Washington - The Food and Drug Administration put off it's controversial decision on the Plan B "Morning After" pill a little too long, according to Senate Majority Leader Tom Delay, and is now "An Agency in Trouble." With both pro-choice and pro-life factions telling the agency what it should do, FDA administrator Less Crawfish reportedly has disconnected his phone and suffers from frequent bouts of morning sickness. Given the Pro-Life atmosphere in Washington, in less than 8 1/2 months taxpayers can expect the birth of yet another federal bureaucracy.
FDA staffers reportedly got a little "too friendly" with Department of Agriculture officials at a mixer put on by ADM. Alcohol flowed, folks got frisky, the clothes came off, and some hanky-panky happened. Pro-choice groups were expecting a decision on Plan B from FDA by September first, now the FDA is merely expecting. Critics repeatedly ask, "But what is Plan A?" FDA Administrator Crawfish never answers, but merely points at his "hat."
"Just as one cannot simultaneously prepare for war and plan for peace, one cannot advocate a policy of abstinence while making birth control more avilable" said Crawfish. We've got Christian fundamentalists who put Bush in office screaming that abortion is murder, and 150 million women saying, "Fine, then put ALL contraceptives over the counter. We can't win."
For some reason, the FDA feels that only adults, and not teenagers, should have access to morning-after contraception. Normally, adults practice the Boy Scouts mantra of "always being prepared."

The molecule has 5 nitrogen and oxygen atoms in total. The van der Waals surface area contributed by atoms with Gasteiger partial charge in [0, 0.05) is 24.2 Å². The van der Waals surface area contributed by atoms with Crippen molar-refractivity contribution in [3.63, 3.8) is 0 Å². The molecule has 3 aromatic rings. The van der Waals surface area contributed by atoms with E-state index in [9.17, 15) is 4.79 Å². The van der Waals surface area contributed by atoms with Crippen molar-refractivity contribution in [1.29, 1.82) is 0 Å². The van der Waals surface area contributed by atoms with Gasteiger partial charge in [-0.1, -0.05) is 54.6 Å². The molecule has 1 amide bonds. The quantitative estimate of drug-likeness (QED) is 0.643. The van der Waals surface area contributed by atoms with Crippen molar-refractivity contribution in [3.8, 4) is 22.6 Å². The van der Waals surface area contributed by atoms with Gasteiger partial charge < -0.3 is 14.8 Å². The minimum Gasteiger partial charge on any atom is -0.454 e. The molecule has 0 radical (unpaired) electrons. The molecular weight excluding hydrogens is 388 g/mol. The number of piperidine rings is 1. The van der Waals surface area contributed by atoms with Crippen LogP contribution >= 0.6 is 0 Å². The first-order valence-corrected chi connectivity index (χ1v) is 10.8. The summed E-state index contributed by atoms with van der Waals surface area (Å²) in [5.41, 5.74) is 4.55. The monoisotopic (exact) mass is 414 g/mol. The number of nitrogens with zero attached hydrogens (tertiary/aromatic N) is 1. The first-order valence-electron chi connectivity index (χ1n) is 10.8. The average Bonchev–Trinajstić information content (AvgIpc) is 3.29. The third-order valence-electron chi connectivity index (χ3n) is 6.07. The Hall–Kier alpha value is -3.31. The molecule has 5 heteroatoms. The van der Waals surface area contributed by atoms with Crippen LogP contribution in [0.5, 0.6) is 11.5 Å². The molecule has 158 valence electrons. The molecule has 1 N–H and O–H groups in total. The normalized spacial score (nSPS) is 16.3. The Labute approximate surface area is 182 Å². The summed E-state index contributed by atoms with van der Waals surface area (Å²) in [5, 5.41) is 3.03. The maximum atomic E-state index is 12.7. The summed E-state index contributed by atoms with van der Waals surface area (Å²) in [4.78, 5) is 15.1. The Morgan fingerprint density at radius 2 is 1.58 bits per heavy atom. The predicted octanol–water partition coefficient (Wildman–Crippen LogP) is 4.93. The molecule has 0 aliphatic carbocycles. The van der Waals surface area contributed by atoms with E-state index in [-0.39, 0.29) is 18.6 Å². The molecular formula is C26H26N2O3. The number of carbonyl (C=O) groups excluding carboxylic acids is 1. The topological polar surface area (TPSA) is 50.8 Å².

The FDA said scientific evidence backed the safe nonprescription use of the pill, sold under the brand Plan B, by women 17 or older. But that may not be sufficient to get it past the Bush administration, whose backers include the Religious Right.
"It's like being in purgatory," said Barr Pharmaceutical chief executive Bruce Downey. With FDA pregnant, we don't know if we'll have to re-submit all our research data to them or the new agency they bear in 9 months, or both.
The morning-after pill is a high dose of regular birth control that, taken within 72 hours of unprotected sex, can lower the risk of pregnancy by up to 89 percent. It can be taken naked, while hung over, even while still smoking after sex.
Seven states - Alaska, California, Hawaii, Maine, New Hampshire, New Mexico and Washington - already allow women to buy Plan B without a prescription.
Could Plan B be treated like cigarettes, something that's tasty after sex, or perhaps the first so-called "behind-the-counter" drug, where women don't need a doctor's note but must ask the pharmacist to hand it over, the way Trojans used to be.
FDA's failure to act "Is a breach of faith," said Hillary Rodham Clinton, reportedly requesting the approval of Plan B not for her own contraceptive needs, but for interns possibly impregnated by her philandering husband.
Kirsten Moore of the Reproductive Health Technologies Project noted that FDA already has logged 17,400 letters from the public and advocacy groups. Like some wayward mailman, however, most of them were simply discarded in dumpsters. "Think re-election, politics, that sort of thing. The FDA doesn't report to the public and never has. They report to their overlords in the White House."
Conservative groups, which have claimed that over-the-counter emergency contraception would encourage teens to have sex, as if that were the worst thing in the world.